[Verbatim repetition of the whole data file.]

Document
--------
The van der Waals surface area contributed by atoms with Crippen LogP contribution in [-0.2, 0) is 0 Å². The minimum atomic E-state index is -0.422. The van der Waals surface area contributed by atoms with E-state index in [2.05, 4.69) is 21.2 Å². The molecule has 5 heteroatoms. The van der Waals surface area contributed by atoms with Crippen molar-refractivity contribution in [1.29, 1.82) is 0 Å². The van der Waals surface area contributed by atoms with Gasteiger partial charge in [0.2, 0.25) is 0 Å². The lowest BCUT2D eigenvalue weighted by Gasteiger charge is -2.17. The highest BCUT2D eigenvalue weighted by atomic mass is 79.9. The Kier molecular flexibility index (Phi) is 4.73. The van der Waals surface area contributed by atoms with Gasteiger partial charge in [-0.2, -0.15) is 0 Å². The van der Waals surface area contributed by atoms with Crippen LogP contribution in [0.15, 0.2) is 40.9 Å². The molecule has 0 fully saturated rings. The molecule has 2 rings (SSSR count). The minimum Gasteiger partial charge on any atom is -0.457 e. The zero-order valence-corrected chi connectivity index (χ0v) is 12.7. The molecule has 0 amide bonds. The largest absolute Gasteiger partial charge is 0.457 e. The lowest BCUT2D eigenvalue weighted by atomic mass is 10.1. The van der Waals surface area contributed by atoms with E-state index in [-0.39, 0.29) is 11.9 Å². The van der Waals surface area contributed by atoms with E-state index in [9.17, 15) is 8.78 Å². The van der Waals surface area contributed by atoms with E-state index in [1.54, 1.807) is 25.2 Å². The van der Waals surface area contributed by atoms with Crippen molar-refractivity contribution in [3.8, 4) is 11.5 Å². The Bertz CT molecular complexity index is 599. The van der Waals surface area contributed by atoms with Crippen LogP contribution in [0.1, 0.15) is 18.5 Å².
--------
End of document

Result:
The van der Waals surface area contributed by atoms with Crippen LogP contribution in [-0.2, 0) is 0 Å². The minimum atomic E-state index is -0.422. The van der Waals surface area contributed by atoms with E-state index in [2.05, 4.69) is 21.2 Å². The molecule has 5 heteroatoms. The van der Waals surface area contributed by atoms with Crippen molar-refractivity contribution in [1.29, 1.82) is 0 Å². The van der Waals surface area contributed by atoms with Gasteiger partial charge in [0.2, 0.25) is 0 Å². The lowest BCUT2D eigenvalue weighted by Gasteiger charge is -2.17. The highest BCUT2D eigenvalue weighted by atomic mass is 79.9. The Kier molecular flexibility index (Phi) is 4.73. The van der Waals surface area contributed by atoms with Gasteiger partial charge in [-0.2, -0.15) is 0 Å². The van der Waals surface area contributed by atoms with Crippen LogP contribution in [0.15, 0.2) is 40.9 Å². The molecule has 0 fully saturated rings. The molecule has 2 rings (SSSR count). The minimum Gasteiger partial charge on any atom is -0.457 e. The zero-order valence-corrected chi connectivity index (χ0v) is 12.7. The molecule has 0 amide bonds. The largest absolute Gasteiger partial charge is 0.457 e. The lowest BCUT2D eigenvalue weighted by atomic mass is 10.1. The van der Waals surface area contributed by atoms with E-state index in [-0.39, 0.29) is 11.9 Å². The van der Waals surface area contributed by atoms with E-state index in [9.17, 15) is 8.78 Å². The van der Waals surface area contributed by atoms with E-state index in [1.54, 1.807) is 25.2 Å². The van der Waals surface area contributed by atoms with Crippen molar-refractivity contribution in [3.8, 4) is 11.5 Å². The Bertz CT molecular complexity index is 599. The van der Waals surface area contributed by atoms with Crippen LogP contribution in [0.1, 0.15) is 18.5 Å².